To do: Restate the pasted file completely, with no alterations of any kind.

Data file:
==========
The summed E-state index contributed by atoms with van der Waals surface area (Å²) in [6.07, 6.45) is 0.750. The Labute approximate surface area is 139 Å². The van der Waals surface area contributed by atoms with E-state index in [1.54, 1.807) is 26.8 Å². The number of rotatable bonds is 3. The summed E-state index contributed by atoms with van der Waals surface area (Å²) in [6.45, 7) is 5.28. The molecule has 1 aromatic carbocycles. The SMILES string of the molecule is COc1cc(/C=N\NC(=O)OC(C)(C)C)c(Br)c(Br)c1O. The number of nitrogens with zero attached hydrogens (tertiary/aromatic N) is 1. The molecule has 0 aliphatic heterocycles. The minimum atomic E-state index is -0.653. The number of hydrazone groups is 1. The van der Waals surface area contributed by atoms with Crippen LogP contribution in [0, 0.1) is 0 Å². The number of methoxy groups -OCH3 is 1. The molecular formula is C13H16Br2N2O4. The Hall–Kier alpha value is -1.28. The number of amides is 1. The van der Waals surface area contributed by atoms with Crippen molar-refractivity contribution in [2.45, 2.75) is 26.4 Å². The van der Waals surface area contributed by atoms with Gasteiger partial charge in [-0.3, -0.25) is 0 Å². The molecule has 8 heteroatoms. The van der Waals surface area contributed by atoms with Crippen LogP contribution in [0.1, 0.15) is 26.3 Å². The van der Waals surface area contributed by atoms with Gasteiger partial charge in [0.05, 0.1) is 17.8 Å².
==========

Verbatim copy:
The summed E-state index contributed by atoms with van der Waals surface area (Å²) in [6.07, 6.45) is 0.750. The Labute approximate surface area is 139 Å². The van der Waals surface area contributed by atoms with E-state index in [1.54, 1.807) is 26.8 Å². The number of rotatable bonds is 3. The summed E-state index contributed by atoms with van der Waals surface area (Å²) in [6.45, 7) is 5.28. The molecule has 1 aromatic carbocycles. The SMILES string of the molecule is COc1cc(/C=N\NC(=O)OC(C)(C)C)c(Br)c(Br)c1O. The number of nitrogens with zero attached hydrogens (tertiary/aromatic N) is 1. The molecule has 0 aliphatic heterocycles. The minimum atomic E-state index is -0.653. The number of hydrazone groups is 1. The van der Waals surface area contributed by atoms with Crippen LogP contribution in [0, 0.1) is 0 Å². The number of methoxy groups -OCH3 is 1. The molecular formula is C13H16Br2N2O4. The Hall–Kier alpha value is -1.28. The number of amides is 1. The van der Waals surface area contributed by atoms with Crippen molar-refractivity contribution in [2.45, 2.75) is 26.4 Å². The van der Waals surface area contributed by atoms with Gasteiger partial charge in [-0.3, -0.25) is 0 Å². The molecule has 8 heteroatoms. The van der Waals surface area contributed by atoms with Crippen LogP contribution in [0.1, 0.15) is 26.3 Å². The van der Waals surface area contributed by atoms with Gasteiger partial charge in [0.05, 0.1) is 17.8 Å².